1. Say Uncle (Paul Shortino of Quiet Riot/Rough Cutt/King Kobra, Ron Keel of Keel, Eddie Ojeda of Twisted Sister)
2. Throwing Stones (Donnie Vie of Enuff Z Nuff, JK Northrup of King Kobra)
3. Paige's Song (Philip Bardowell of Magdalen/Unruly Child/CRISS and Tony Palacios of Guardian)
4. Playing God (Terry Ilous of XYZ, Jeff Paris, and Richard Kendrick of Near Life Experience)
5. Chasing A Cure (Benny Mardones, John Pine, and Bill Leverty of Firehouse)
6. Black Or White (Terry Ilous, Alton Hood of D.O.C., JK Northrup)
7. Quicksand Jesus (Kelly Keeling of Baton Rouge)
8. Snake Eat Snake [electric version] (David Raymond Reeves and Don Webster of Neon Cross)
9. Butterface (Mark Allen Lanoue of Biloxi, Joshua Parahia of Joshua)
10. When Mullets Ruled The World (Philip Bardowell, JK Northrup)
11. Ground Zero (Kelly Keeling, Kerry Livgren of Kansas, Carmine Appice)
12. Eve [demo] (Tommy Denander on guitars)
13. Damascus Road [demo] (Tommy Denander on guitars)
As usual, Liberty N Justice is Justin Murr and a bunch of folks who are a lot more famous than him!
A few months ago, Justin Murr released the Chasing A Cure EP to raise awareness and monetary funds for The Epilepsy Foundation, as Murr's 12 year old daughter, Trinity Page Murr, has been fighting the disease for several years and has even undergone brain surgery in an attempt to free her from the seizures associated with the disease. All of the artists on that original EP donated their time and efforts to the cause, and in an attempt to maximize profits for the foundation the album was released in digital-only form. Around this time I spoke with Justin on the phone and suggested he get in touch with another friend of mine, Bill Bafford at Roxx Productions, to see about putting the album out as a CD to help raise even more money and to increase its availability. Just a few months later I hold the finished, expanded, limited-edition results in my hands! (For the record, I take ZERO CREDIT for having anything to do with this project other than putting a bug in Justin's ear...Bill and Justin did all the work here....)
The first five tracks are exactly as they appeard on the digital EP. Paul Shortino and Ron Keel lend their massive voices to the lead track "Say Uncle", a song about finally giving in, letting go, and letting God take over by "saying uncle". This track also features a very nice solo and outro from Twisted Sister guitarist, Eddie Ojeda.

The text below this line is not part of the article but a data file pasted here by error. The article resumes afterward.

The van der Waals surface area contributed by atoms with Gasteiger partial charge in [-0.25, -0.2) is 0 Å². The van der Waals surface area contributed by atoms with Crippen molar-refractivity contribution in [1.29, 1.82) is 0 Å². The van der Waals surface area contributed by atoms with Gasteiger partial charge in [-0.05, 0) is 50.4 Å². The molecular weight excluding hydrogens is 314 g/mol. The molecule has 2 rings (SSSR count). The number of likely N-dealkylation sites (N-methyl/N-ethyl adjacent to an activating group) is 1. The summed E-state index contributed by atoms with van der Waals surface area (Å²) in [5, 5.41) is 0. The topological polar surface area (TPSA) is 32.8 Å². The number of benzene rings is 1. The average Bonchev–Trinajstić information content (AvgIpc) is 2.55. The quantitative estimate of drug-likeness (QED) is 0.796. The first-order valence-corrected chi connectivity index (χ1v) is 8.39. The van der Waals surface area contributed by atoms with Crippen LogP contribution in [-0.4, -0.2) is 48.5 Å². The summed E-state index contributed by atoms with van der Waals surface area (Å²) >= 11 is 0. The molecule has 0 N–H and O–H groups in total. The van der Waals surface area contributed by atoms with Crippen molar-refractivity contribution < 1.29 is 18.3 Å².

When I first spoke to Justin about this project, he told me that he thought Enuff Z Nuff's Donnie Vie may have been the "M.V.P. of the project", and Justin may have been right. Donnie is in excellent form on the track "Throwing Stones", which also features King Kobra guitar-slinger, JK Northrup. This is a nice mid-tempo rocker, again featuring smoking little solo in the middle and an incredibly catchy chorus. While probably a bit blusier and more modern than anything most Enuff Z' Nuff fans will recall Vie working on in the past, I think this is a style that suits him extremely well. This song is as radio-ready as it gets, and I would love to hear this get some airplay somewhere.
"Paige's Song", was written it tribute to Justin's daughter, and is a big piano-driven ballad featuring the talents of Philip Bardowell on vocals and Tony Palacios of Guardian on guitar. I love Bardowell’s voice, and I think this song really showcases his power. This is a moving track, and you can tell that Justin was pouring his heart out on this track, talking about fearing that he would lose his “angel”. He also writes about that special feeling a father gets the first time he holds his child and how we, as fathers, always promise nothing will hurt our kids, even though deep down we know that there are often things which we hold no control over. As a father myself, I found this track particularly touching, especially when looking at my own son.
“Playing God” features Terry Ilous of XYZ on vocals, along with Jeff Paris and Richard Kendrick of Near Life Experience. I’ll be honest, the very first thing that pops into my head when I hear the opening chords of this song is Bob Seger! Something about the piano and the guitar sound just makes me think of Seger…but once Ilous’ vocals kick in on this melodic rocker, the comparisons come to an end. After talking with Justin about this song, I really like where this song is coming from lyrically, as I think so many of us will admit that we have struggled with our faith from time to time and attempted to do things on our own and make our own miracles happen. A very open, honest song that I think we can all relate to on some level.
The final original EP track is the title cut, "Chasing A Cure“. Benny Mardones turns in a powerful vocal performance and Firehouse's Bill Leverty adds a nice solo to this ballad. Again, I think there are many ways to interpret the lyrics here, whether speaking simply of chasing a cure for epilipsy, or seeking a cure for all of mankind's "ills", and I think a lot of people will be able to relate to this track when they give it a listen.